One distinction between them that I thought I had established was that aid is something provided from the outside whereas development is something that you do to yourself (as an individual, organization, community, country). You can be aided in your development by others, but development is really your own journey, someone else can’t do it for you.
But then, it occurs to me that development relies on the external, even if not in the form of aid. If you want to get better at something, or start to do something new you will need resolve, but you also will also most likely need resources, knowledge, expertise, skills, new ideas. While you might be able to generate some of this yourself, it’s likely you will need to turn to others for advice, information, for moral or material support or possibly for a loan. Maybe you don’t fully accept the need for personal development, even if others are telling you that you need to be more reliable or look more presentable. Maybe you don’t know about what possibilities you might have and how to access them.
But at the same time, I’m the only one who can getter a better job for myself, look after my health, be a better parent or neighbour. Others can help me and even nag me or try to twist my arm to make me change, but I can only really do it, and only if I commit to it.
Back in 2009 I attended a couple of very interesting sessions at the web4dev conference: first Bhartendra Singh Baswan, Director, Indian Institute of Public Administration talked about the role of technology in development and on the behaviour of individuals, and influence of technology on corruption, based on the experience of India. Then Tony Salvador, Director of Research & Definition for the Emerging Markets Platforms Group (EMPG), Intel spoke a little more abstractly but equally compellingly about introducing change as a “heroic” task.
Salvador likened the push to introduce an innovation to the classic “Hero’s journey” a set of steps (rather like the script to a play) outlined by Joseph Campbell (see this explanation for more details) and repeated in classic heroic tales such as Homer’s Odyssey, or Jason and the Golden Fleece (taken as Salvador’s example), or as I prefer Luke Skywalker in the original Star Wars trilogy. These 12 steps include “The call to adventure” when we realize the need for change, “the refusal of the call” when we question our own ability to lead the change, a journey through numerous trials and temptations along the way, where we gain the insight and skills needed to an eventual confrontation or reconciliation with the existing power structure, leading to a sweeping away of the old system and the creation of the new with the “hero” as the master of both worlds.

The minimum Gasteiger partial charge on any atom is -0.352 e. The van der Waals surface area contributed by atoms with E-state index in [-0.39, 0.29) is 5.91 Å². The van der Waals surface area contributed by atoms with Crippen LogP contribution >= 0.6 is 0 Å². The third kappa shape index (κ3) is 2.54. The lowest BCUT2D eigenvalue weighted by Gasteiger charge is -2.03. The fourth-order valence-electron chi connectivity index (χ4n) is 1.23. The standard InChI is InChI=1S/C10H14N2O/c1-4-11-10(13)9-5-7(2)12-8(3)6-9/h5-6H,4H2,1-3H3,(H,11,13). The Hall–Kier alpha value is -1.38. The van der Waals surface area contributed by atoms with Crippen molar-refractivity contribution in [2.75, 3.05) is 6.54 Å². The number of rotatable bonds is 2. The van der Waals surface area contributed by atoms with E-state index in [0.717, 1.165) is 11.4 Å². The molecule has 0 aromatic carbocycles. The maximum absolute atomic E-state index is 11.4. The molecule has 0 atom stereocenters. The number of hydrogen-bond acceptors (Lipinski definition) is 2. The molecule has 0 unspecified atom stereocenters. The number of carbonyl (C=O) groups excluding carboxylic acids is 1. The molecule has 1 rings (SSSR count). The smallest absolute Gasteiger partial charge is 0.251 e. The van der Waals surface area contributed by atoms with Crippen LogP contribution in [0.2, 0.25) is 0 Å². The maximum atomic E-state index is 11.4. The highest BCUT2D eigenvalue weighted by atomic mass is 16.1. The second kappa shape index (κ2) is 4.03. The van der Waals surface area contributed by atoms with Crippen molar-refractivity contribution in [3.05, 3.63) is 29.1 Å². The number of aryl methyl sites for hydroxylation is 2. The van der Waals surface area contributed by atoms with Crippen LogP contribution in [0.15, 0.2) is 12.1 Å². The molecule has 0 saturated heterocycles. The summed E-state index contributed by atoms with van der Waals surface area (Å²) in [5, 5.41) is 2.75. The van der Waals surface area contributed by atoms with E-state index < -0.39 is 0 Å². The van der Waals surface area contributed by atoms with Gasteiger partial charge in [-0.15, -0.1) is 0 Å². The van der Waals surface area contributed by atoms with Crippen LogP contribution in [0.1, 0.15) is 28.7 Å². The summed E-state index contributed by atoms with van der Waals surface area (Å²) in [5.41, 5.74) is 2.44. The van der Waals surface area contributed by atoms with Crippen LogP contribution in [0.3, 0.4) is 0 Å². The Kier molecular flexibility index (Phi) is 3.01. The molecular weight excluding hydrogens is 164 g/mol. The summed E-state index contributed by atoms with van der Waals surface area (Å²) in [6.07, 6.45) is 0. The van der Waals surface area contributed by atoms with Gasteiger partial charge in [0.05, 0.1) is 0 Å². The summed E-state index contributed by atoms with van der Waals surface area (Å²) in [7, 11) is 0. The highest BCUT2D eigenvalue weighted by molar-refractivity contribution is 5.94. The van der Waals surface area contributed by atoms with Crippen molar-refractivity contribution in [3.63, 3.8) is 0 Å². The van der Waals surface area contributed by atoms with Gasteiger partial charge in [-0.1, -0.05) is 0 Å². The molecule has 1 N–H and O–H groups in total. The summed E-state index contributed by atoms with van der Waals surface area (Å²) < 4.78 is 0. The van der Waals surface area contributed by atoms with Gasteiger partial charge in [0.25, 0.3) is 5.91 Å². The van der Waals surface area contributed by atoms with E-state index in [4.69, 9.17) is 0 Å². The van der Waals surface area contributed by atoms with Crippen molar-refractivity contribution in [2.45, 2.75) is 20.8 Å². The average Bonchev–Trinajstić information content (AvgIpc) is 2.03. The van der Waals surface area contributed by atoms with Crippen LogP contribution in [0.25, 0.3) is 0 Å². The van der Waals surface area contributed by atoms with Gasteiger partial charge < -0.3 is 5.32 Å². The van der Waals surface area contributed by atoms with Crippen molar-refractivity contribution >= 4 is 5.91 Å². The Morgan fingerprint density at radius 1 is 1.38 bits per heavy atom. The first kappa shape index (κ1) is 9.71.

While the story line was epic and gripping – the challenge is how to follow this script in practice. Both Salvador, and Baswan stressed the need to both bring in new ideas from outside, but also to understand the existing power structures and who stands to lose from the change and how to effectively co-opt or confront them. Both stressed both the importance of bringing in ideas and resources from outside but needing to integrate them from within and that the new “system” needs to be owned and managed by those who are part of it. In terms of development this means either the force for change comes from someone within the system who looks outside for inspiration, or if it is someone from outside that they need to quickly transfer ownership of what they do and then move on.
So the real heroes of development then come from within, but at the same time need to undertake their personal journey to absorb the new ideas from the outside and figure out how to reconcile them with their existing societies. Aid workers can be allies to help smooth this journey, but they cannot take it for themselves.